Total Credit Management Services celebrates 20 years of success; to leapfrog with new technology

Wednesday, 20 February 2019 00:00 -     - {{hitsCtrl.values.hits}}


In the year 1998, Russell Weerappah, a professional in credit management and experience in the field in Australia decided to move back home and established a professional international organisation to handle debt collection based on new concepts of managing receivables as practiced in international markets. Hence Total Credit Management Services pioneered outsourced receivables in Sri Lanka and was founded in 1999.

Russell Weerappah

TCM since its inception 20 years ago, has educated the business and financial sector to understand the importance and impact of cash flow management throughout an organisation during boom times or recession. With a professional understanding and expertise it pivots TCM to the pedestal of being your strategic partner in consumer and commercial accounts receivables collections.  They are always ready to support any business at any stage of your order-to-cash cycle.

Historically they have helped cultivate and retain positive working relationships with client’s customers by providing non-contentious solutions through amicable solutions.

Their professional team understands and promotes the value of your ongoing business relationships so by outsourcing the debt recovery process you are able to focus on your core business and their professional team are always ready to support you through Disputed Resolution and Litigation.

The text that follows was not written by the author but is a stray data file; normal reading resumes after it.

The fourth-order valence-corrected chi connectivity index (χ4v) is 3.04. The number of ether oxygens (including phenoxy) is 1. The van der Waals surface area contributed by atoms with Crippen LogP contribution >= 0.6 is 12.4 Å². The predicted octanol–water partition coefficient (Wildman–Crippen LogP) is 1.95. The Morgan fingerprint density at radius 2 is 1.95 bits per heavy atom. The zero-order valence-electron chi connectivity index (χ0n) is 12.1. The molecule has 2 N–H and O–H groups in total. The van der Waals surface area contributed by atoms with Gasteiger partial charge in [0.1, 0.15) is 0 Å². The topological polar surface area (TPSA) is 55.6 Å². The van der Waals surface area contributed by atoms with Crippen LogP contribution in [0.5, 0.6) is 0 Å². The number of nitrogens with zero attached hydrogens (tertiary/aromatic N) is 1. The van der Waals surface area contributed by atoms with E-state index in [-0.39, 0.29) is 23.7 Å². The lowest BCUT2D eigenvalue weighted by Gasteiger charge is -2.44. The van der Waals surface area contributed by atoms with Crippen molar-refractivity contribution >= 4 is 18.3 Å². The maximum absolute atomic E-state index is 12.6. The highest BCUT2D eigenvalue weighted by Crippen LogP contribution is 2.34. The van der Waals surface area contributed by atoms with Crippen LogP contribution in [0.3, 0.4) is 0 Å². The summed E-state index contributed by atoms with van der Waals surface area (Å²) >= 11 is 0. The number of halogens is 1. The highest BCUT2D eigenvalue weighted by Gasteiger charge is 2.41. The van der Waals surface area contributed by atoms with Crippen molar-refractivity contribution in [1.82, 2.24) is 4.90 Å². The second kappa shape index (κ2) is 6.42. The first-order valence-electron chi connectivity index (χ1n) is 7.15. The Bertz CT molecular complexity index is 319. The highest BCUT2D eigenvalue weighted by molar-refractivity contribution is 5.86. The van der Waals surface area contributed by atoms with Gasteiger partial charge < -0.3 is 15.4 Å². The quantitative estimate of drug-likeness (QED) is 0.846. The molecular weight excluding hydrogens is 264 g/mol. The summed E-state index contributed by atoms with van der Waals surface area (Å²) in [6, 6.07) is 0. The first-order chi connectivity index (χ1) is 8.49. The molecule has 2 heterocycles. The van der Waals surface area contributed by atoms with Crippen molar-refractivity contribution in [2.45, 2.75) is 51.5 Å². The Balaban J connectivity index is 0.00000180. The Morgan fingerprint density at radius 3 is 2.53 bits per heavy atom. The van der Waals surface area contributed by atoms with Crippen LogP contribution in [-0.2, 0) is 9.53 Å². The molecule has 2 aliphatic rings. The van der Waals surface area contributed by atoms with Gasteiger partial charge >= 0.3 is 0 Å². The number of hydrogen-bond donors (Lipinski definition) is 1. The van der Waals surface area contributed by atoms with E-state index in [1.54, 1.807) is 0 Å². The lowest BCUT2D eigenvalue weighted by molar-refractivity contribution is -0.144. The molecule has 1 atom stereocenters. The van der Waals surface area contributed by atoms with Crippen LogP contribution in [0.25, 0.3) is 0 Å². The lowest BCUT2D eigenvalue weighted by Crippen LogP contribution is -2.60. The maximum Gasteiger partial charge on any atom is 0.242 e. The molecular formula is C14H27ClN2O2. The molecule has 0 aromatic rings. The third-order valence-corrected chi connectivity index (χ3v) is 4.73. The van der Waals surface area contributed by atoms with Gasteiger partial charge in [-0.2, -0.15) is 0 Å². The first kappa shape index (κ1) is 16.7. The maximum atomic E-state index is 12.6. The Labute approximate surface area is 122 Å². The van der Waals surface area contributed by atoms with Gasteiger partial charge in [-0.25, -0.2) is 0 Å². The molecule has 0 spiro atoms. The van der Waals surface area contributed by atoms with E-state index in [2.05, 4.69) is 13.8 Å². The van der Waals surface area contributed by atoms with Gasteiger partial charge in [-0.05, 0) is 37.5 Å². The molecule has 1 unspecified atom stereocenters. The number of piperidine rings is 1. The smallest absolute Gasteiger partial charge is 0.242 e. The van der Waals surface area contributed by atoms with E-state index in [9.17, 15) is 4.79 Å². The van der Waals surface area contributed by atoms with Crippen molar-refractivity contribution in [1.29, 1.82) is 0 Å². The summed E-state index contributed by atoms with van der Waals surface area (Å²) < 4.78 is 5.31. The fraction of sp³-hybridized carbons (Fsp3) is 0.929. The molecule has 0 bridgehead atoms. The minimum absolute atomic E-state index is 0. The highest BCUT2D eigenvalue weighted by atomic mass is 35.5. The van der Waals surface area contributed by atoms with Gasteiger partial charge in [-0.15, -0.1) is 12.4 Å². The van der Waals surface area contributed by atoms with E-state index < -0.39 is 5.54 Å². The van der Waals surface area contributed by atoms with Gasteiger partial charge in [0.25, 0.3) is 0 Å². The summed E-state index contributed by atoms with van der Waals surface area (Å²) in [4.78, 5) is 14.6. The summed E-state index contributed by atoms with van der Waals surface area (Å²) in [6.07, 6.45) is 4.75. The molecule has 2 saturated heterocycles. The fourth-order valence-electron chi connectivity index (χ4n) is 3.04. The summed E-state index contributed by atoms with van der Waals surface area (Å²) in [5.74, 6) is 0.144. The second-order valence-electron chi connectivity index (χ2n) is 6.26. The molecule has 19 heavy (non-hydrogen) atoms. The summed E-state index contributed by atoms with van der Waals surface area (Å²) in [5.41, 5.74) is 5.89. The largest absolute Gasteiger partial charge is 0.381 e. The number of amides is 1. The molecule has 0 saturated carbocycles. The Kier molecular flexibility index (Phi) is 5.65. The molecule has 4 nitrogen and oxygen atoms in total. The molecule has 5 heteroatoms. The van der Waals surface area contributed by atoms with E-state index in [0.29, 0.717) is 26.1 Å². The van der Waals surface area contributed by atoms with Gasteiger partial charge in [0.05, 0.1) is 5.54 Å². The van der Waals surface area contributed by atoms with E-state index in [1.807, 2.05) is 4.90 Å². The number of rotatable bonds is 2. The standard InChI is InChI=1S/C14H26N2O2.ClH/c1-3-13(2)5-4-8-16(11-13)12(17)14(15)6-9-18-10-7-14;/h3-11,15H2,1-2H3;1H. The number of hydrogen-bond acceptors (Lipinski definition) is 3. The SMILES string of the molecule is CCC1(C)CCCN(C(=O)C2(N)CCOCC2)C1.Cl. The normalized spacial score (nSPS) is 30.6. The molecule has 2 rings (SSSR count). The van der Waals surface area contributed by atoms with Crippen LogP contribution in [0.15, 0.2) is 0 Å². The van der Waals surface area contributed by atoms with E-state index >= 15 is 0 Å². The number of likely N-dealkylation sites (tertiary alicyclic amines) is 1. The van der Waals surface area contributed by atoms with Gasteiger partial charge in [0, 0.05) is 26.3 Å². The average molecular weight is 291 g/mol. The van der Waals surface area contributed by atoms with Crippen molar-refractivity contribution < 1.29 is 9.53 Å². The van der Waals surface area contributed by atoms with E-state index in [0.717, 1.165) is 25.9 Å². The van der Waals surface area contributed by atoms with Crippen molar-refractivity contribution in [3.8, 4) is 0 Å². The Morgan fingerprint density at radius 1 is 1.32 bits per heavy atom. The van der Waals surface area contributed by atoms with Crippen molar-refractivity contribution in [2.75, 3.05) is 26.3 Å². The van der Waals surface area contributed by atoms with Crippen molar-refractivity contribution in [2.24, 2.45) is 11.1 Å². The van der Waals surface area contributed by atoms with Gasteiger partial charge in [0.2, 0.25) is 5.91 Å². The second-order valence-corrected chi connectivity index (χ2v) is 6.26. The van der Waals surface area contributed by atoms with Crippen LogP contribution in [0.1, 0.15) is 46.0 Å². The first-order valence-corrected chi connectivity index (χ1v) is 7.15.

They provide these key services to the business community right at their door step; especially exporters who would have to travel overseas and incur high expenses and so much time to resolve their issues, while TCM have offices that can undertake these assignments within hours and report back the status of the account. Furthermore, the exporter would want to know more about their current or prospective clients and the wellbeing of their business.  As we all know it does not take long for a business to hit trouble times and keep trading while insolvent and as a result drag down their current suppliers and as well as new suppliers in the hope of resuscitating their business. 

It is advisable to always get financial health/risk reports on companies who are current or prospective new clients, irrespective of how big they are or for whatever period of time they have been trading. Even though trading times have been good or bleak, businesses tend to extend credit terms to survive and the risk of recovery remains high, as the old adage goes, ‘Credit is a necessary evil’. In this context the importance and impact of credit and cash flow management is felt right through the organisation from CEO to the bottom of the ladder. 

TCM is a specialist in worldwide debt collection and credit risk reporting believes that corporate credit is a privilege and not a right, but the abuse of that privilege leads to overdue and high bad debt provisions impacting adversely on the overall results of the company.